2012 NFL Draft: 6 QBs Who Could Be the Next Andy Dalton
Although the TCU quarterback had the mental capacity and the necessary intangibles to succeed in the NFL, there were questions about his physical ability to do the same.
His arm, some said, was a little on the weak side. There were questions about whether he would be able to keep up with the speed of professional football. Those questions caused him to fall to the second round in the draft, where he was picked up by the Bengals.
A few months later, Carson Palmer refused to come to training camp and the next thing Andy Dalton knew he was starting in the NFL.
As a starter, Dalton has found surprising success. His arm didn’t magically improve overnight, but the Bengals have been able to coach to his strengths while mitigating his weaknesses.
Ten weeks into the season, the Bengals have a surprising 6-3 record, in no small part due to excellent play by their rookie quarterback. He’s thrown for 14 touchdowns and nine interceptions, with a 60.3 percent completion rate. His average quarterback rating is a respectable 82.6.
Looking to this year’s draft prospects, we have to wonder about the fates of other quarterbacks who aren’t named Andrew Luck and who may not be drafted in the top 10. Perhaps they won’t even go in the first round.
Can we expect any of those rookie quarterbacks to find surprising success in their first year of the NFL?
Over the next six slides, we will explore some of the quarterbacks who could, given the right circumstance, prove themselves in the NFL the way Andy Dalton did.
Kirk Cousins, Michigan State
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Kirk Cousins, a senior out of Michigan State, will certainly find a place on a team in the NFL after the 2012 draft. He’s got a good arm, great intelligence and a ton of wins under his belt at Michigan State.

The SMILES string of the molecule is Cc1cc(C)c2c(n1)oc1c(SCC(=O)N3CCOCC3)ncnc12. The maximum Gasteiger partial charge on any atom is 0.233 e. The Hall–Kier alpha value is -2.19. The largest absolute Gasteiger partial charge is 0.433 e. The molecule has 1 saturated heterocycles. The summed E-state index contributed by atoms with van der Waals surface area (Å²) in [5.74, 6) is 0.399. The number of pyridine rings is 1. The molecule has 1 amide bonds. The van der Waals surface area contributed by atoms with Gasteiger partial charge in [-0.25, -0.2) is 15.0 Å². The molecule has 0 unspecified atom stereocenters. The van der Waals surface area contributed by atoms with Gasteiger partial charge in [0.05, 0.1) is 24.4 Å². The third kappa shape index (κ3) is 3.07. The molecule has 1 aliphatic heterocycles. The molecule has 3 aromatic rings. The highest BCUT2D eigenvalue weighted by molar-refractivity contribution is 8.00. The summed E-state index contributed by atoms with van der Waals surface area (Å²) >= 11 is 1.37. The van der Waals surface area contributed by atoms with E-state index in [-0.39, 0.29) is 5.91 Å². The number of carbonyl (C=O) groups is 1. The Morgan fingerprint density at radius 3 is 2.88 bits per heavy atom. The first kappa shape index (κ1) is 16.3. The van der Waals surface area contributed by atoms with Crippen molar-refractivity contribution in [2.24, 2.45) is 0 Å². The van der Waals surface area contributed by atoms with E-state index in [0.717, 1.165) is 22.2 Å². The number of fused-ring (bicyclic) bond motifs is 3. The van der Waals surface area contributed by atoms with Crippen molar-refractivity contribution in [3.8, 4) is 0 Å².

His draft stock is a bit lower than he might like because of what he doesn’t bring to the field. He’s a good all-around player, but he’s not particularly special in any notable way. He has also demonstrated a weakness at reading defenses.
Neither of those drawbacks are real deal killers if he gets a shot to start in the NFL. Given the right team and the right coaches, Cousins could enjoy plenty of success in the professional world.
Brandon Weeden, Oklahoma State
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Brandon Weeden of Oklahoma State is a fantastic quarterback—there’s no question about that. He’s got a great arm, good awareness on the field and he isn’t far behind Andrew Luck when it comes to running an offense.
Weeden’s major downfalls are concerns about his throwing arm (his fledgling baseball career ended after a shoulder surgery) and his age. He will be close to 30 by the time he sees his first season in the NFL, so teams may shy away from him.
Of course, there have been other quarterbacks in the NFL who have entered the league a little bit older than their colleagues—notably John Beck.
Chances are good Weeden will be picked fairly high in the draft, and he will go to a team looking for a starter now instead of someone to develop over the course of a few years.